There are also Christmas markets in Nyhavn (to 23 December) and the hippie colony of Christiania (10-20 December). At Tivoli (19), the classy Christmas market has an array of handmade crafts, food, clothing and toys. Amid the stalls are grottoes full of mechanical nisser (pixies), rollercoasters and rides, a concert hall and the spectacular new aquarium. It opens Sunday-Thursday 11am-10pm, until 11pm Friday and Saturday; Dkr75/£6.80 (00 45 3315 1001).


In prime shoppers' territory at Store Regnegade 3 is Café Dan Turèll (20) (00 45 3314 1047; www.danturell.dk). Take a window table, then order a kir royal - the café also does a roaring trade in burgers (from Dkr119/ £11). Otherwise, head to the Yulebryg tasting stalls on Nyhavn. Denmark has the most microbreweries per capita in Europe, so there should be a beer to suit every palate.


A few minutes' walk from there, next to the cathedral (21), is the pedestrianised Grabrodretorv (Greyfriars Square) (22), where there are several basement restaurants offering excellent cuisine and a hyggly (cosy) atmosphere. One of the best for a classic Danish stodge-fest is Bof & Ost (Beef and Cheese) at No 13 (00 45 3311 9911; www.boef-ost.dk). A rustic, smoky affair popular with locals, it has whitewashed walls, pleasant waitresses in flowery frocks, and wine drunk and paid for by the centilitre. Wild duck with cranberry, apple, walnuts and artery-clogging stilton sauce costs Dkr189 (£17); cheeses start from Dkr45 (£4).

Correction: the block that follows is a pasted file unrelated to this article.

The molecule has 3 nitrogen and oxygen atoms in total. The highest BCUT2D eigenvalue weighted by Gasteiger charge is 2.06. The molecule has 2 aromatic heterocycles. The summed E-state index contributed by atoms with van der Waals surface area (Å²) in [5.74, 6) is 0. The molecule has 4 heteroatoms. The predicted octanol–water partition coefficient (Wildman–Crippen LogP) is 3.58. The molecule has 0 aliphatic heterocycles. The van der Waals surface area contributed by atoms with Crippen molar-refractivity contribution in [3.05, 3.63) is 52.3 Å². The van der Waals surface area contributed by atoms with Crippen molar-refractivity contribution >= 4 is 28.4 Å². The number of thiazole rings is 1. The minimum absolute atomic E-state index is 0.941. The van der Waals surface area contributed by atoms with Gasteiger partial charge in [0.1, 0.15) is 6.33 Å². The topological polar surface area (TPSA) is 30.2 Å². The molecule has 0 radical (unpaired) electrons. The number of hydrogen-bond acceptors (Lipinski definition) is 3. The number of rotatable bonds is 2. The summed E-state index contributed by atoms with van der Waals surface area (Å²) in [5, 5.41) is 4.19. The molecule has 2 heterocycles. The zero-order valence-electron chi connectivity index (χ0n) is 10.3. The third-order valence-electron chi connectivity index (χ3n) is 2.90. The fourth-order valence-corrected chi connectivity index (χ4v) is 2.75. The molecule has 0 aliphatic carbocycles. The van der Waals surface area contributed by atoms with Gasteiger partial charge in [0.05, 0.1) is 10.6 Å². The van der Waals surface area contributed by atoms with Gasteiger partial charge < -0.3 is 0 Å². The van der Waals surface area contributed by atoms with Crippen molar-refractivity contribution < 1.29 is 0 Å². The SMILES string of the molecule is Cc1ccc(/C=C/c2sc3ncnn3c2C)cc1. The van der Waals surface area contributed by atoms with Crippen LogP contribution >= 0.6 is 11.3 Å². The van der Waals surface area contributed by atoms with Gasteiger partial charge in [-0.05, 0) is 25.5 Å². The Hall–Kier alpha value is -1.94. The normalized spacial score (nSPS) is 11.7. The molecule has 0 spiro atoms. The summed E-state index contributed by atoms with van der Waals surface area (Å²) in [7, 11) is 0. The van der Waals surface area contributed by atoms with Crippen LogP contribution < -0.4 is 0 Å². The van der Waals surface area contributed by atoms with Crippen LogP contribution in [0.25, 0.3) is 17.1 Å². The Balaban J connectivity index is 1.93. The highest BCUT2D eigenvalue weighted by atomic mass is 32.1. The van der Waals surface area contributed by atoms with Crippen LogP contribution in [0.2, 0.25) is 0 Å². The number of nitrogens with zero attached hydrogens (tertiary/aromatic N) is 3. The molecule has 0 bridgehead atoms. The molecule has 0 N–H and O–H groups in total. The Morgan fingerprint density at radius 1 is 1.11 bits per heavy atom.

Café Zeleste (23), at Store Strandstraede 6 (00 45 3316 0606; www.zeleste.dk), is a romantic eatery that specializes in half lobster (Dkr255/£23). Other mains include fallow deer and organic beef. Three courses cost Dkr325 (£30), and it does a brunch (Dkr85/£7.70) that was voted the best in the city, for which bookings are essential on Sunday.